Aug 1, 2014

Excitable Chicken vs Metaphor Man

They say that the god Priapus created her after a night of drunken revelry. They are wrong. They are almost always wrong.
— Joubert de Montignac*, regional financial comptroller for the Swedish mafia

Excitable Chicken perches on a stone gargoyle and surveys the city she has sworn to protect. Six blocks away an explosion drowns out the traffic, and a column of black smoke worms up into the clouds.

Let the fire crews handle that.

But oh. The smoke has a face.

A white leghorn.

Originally, I intended to have Excitable Chicken be a secret agent, rather than a superhero. But -- do those have to work as mutually exclusive categories? Just look at Black Widow.

Speaking of secret and not-so-secret agents: I bet you didn’t know that there was a James Bond between Sean Connery and Sean Connery. “What do you mean?” I hear you ask. “That doesn’t even make sense,” you say. And you’d be right, so let me explain.

In 1968, producer Albert R. Broccoli met one George Lazenby at his barber, and shortly afterwards gave him a chance to audition for the role of Bond. Lazenby got the part when he accidentally punched a professional wrestler in the face and impressed Broccoli with his ability to come off as a sexy face-puncher. Everyone believed women would melt when they saw Lazenby on screen.

Artistic interpretation of melting.

On Her Majesty’s Secret Service (OHMSS) came out in 1969. It’s the only movie where James Bond gets married, and, as surely as the moon smells of Gruyere, James’s bride gets killed on the drive to their honeymoon suite because, hey, there is no “Bond” in “marriage.” Can you imagine 007, that force of wanton property destruction, sipping afternoon tea while his 4-year-old builds a functional ballista out of DUPLO bricks? No? Neither can I.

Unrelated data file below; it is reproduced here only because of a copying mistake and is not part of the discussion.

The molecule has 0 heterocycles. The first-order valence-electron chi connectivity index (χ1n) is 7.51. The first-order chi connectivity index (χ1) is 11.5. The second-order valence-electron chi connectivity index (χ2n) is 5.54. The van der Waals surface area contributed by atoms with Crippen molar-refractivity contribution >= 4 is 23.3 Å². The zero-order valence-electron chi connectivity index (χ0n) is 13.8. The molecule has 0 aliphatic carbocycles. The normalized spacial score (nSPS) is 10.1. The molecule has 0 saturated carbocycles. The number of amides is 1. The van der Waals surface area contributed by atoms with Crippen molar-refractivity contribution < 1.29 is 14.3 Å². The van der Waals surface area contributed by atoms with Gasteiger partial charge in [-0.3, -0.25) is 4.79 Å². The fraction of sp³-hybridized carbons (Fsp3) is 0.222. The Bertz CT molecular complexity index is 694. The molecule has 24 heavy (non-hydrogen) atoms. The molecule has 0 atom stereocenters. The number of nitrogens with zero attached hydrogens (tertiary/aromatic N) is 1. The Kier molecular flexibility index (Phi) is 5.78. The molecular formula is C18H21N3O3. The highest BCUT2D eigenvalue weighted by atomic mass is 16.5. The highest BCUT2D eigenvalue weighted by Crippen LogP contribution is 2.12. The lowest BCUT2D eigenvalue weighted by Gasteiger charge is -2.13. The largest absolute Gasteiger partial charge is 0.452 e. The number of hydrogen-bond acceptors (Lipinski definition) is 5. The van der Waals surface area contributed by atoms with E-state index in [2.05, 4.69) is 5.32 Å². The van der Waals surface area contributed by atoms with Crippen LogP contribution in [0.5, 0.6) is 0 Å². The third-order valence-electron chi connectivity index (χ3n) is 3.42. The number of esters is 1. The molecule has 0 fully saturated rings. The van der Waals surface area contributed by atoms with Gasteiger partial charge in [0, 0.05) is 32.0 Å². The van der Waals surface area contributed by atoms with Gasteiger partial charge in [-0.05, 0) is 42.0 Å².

The moon.

Although OHMSS didn’t perform quite as well as the previous Bond movie, it did make some decent money at the box office, despite an overall lack of brilliance. Suffice it to say that it doesn’t feature any space walks, pygmies or people in clown makeup.

Sean Connery would return for Diamonds Are Forever, where he engages in a long-winded battle against critics and the laws of probability, coming out on the losing side — or the winning side, depending on how forgiving you feel.

"Melting Woman" by Leon Alegria.

 Moon photo: "FullMoon2010" by Gregory H. Revera - Own work. Licensed under Creative Commons Attribution-Share Alike 3.0 via Wikimedia Commons 

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